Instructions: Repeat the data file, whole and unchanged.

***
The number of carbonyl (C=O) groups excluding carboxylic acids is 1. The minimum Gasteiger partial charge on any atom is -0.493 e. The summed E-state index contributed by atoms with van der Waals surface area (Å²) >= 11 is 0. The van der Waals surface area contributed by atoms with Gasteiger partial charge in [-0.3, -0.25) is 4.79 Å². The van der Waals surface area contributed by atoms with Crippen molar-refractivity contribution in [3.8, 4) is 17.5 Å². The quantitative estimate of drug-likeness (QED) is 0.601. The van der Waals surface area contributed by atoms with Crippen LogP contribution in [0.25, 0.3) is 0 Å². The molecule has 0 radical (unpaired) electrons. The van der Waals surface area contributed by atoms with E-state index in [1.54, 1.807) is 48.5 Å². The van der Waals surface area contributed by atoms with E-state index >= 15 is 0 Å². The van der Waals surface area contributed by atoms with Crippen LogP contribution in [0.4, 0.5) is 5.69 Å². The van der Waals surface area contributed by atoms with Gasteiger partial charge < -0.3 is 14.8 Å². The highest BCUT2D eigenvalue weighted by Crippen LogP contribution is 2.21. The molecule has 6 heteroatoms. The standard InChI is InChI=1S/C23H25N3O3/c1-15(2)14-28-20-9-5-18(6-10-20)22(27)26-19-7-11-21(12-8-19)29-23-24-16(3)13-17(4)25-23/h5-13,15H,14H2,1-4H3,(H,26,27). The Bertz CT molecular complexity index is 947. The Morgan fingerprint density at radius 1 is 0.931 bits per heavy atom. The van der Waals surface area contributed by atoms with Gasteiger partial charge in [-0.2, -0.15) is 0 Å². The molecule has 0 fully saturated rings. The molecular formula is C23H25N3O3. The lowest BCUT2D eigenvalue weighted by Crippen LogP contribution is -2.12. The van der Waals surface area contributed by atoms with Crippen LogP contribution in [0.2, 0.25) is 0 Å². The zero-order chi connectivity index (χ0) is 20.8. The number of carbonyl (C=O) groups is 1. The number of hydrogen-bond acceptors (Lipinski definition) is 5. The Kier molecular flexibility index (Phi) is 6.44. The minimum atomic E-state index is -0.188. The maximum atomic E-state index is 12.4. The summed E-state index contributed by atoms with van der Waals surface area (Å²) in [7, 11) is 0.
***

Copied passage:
The number of carbonyl (C=O) groups excluding carboxylic acids is 1. The minimum Gasteiger partial charge on any atom is -0.493 e. The summed E-state index contributed by atoms with van der Waals surface area (Å²) >= 11 is 0. The van der Waals surface area contributed by atoms with Gasteiger partial charge in [-0.3, -0.25) is 4.79 Å². The van der Waals surface area contributed by atoms with Crippen molar-refractivity contribution in [3.8, 4) is 17.5 Å². The quantitative estimate of drug-likeness (QED) is 0.601. The van der Waals surface area contributed by atoms with Crippen LogP contribution in [0.25, 0.3) is 0 Å². The molecule has 0 radical (unpaired) electrons. The van der Waals surface area contributed by atoms with E-state index in [1.54, 1.807) is 48.5 Å². The van der Waals surface area contributed by atoms with E-state index >= 15 is 0 Å². The van der Waals surface area contributed by atoms with Crippen LogP contribution in [0.4, 0.5) is 5.69 Å². The van der Waals surface area contributed by atoms with Gasteiger partial charge < -0.3 is 14.8 Å². The highest BCUT2D eigenvalue weighted by Crippen LogP contribution is 2.21. The molecule has 6 heteroatoms. The standard InChI is InChI=1S/C23H25N3O3/c1-15(2)14-28-20-9-5-18(6-10-20)22(27)26-19-7-11-21(12-8-19)29-23-24-16(3)13-17(4)25-23/h5-13,15H,14H2,1-4H3,(H,26,27). The Bertz CT molecular complexity index is 947. The Morgan fingerprint density at radius 1 is 0.931 bits per heavy atom. The van der Waals surface area contributed by atoms with Gasteiger partial charge in [-0.2, -0.15) is 0 Å². The molecule has 0 fully saturated rings. The molecular formula is C23H25N3O3. The lowest BCUT2D eigenvalue weighted by Crippen LogP contribution is -2.12. The van der Waals surface area contributed by atoms with Crippen LogP contribution in [0.2, 0.25) is 0 Å². The zero-order chi connectivity index (χ0) is 20.8. The number of carbonyl (C=O) groups is 1. The number of hydrogen-bond acceptors (Lipinski definition) is 5. The Kier molecular flexibility index (Phi) is 6.44. The minimum atomic E-state index is -0.188. The maximum atomic E-state index is 12.4. The summed E-state index contributed by atoms with van der Waals surface area (Å²) in [7, 11) is 0.